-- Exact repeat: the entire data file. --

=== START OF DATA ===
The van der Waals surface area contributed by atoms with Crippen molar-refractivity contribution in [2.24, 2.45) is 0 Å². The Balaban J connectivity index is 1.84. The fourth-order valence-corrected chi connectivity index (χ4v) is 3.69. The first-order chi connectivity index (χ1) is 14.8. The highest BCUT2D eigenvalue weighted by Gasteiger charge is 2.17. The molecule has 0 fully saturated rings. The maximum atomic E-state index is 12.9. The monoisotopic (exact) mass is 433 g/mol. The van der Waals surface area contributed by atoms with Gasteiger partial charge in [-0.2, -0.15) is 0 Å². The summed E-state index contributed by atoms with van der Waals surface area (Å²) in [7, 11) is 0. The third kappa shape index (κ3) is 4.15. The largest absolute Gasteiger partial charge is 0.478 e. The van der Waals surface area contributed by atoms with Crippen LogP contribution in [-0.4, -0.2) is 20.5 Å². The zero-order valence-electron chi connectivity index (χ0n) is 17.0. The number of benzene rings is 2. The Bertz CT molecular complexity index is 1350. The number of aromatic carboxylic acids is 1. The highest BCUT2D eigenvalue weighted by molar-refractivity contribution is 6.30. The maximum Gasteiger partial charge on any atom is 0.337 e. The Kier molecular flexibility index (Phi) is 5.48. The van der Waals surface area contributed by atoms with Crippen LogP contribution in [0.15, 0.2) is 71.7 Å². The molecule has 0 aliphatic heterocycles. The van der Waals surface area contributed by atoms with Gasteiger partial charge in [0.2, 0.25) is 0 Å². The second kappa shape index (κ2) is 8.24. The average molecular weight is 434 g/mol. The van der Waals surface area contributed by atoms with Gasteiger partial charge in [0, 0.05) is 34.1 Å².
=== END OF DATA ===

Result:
The van der Waals surface area contributed by atoms with Crippen molar-refractivity contribution in [2.24, 2.45) is 0 Å². The Balaban J connectivity index is 1.84. The fourth-order valence-corrected chi connectivity index (χ4v) is 3.69. The first-order chi connectivity index (χ1) is 14.8. The highest BCUT2D eigenvalue weighted by Gasteiger charge is 2.17. The molecule has 0 fully saturated rings. The maximum atomic E-state index is 12.9. The monoisotopic (exact) mass is 433 g/mol. The van der Waals surface area contributed by atoms with Gasteiger partial charge in [-0.2, -0.15) is 0 Å². The summed E-state index contributed by atoms with van der Waals surface area (Å²) in [7, 11) is 0. The third kappa shape index (κ3) is 4.15. The largest absolute Gasteiger partial charge is 0.478 e. The van der Waals surface area contributed by atoms with Crippen LogP contribution in [-0.4, -0.2) is 20.5 Å². The zero-order valence-electron chi connectivity index (χ0n) is 17.0. The number of benzene rings is 2. The Bertz CT molecular complexity index is 1350. The number of aromatic carboxylic acids is 1. The highest BCUT2D eigenvalue weighted by molar-refractivity contribution is 6.30. The maximum Gasteiger partial charge on any atom is 0.337 e. The Kier molecular flexibility index (Phi) is 5.48. The van der Waals surface area contributed by atoms with Crippen LogP contribution in [0.15, 0.2) is 71.7 Å². The molecule has 0 aliphatic heterocycles. The van der Waals surface area contributed by atoms with Gasteiger partial charge in [0.2, 0.25) is 0 Å². The second kappa shape index (κ2) is 8.24. The average molecular weight is 434 g/mol. The van der Waals surface area contributed by atoms with Gasteiger partial charge in [0, 0.05) is 34.1 Å².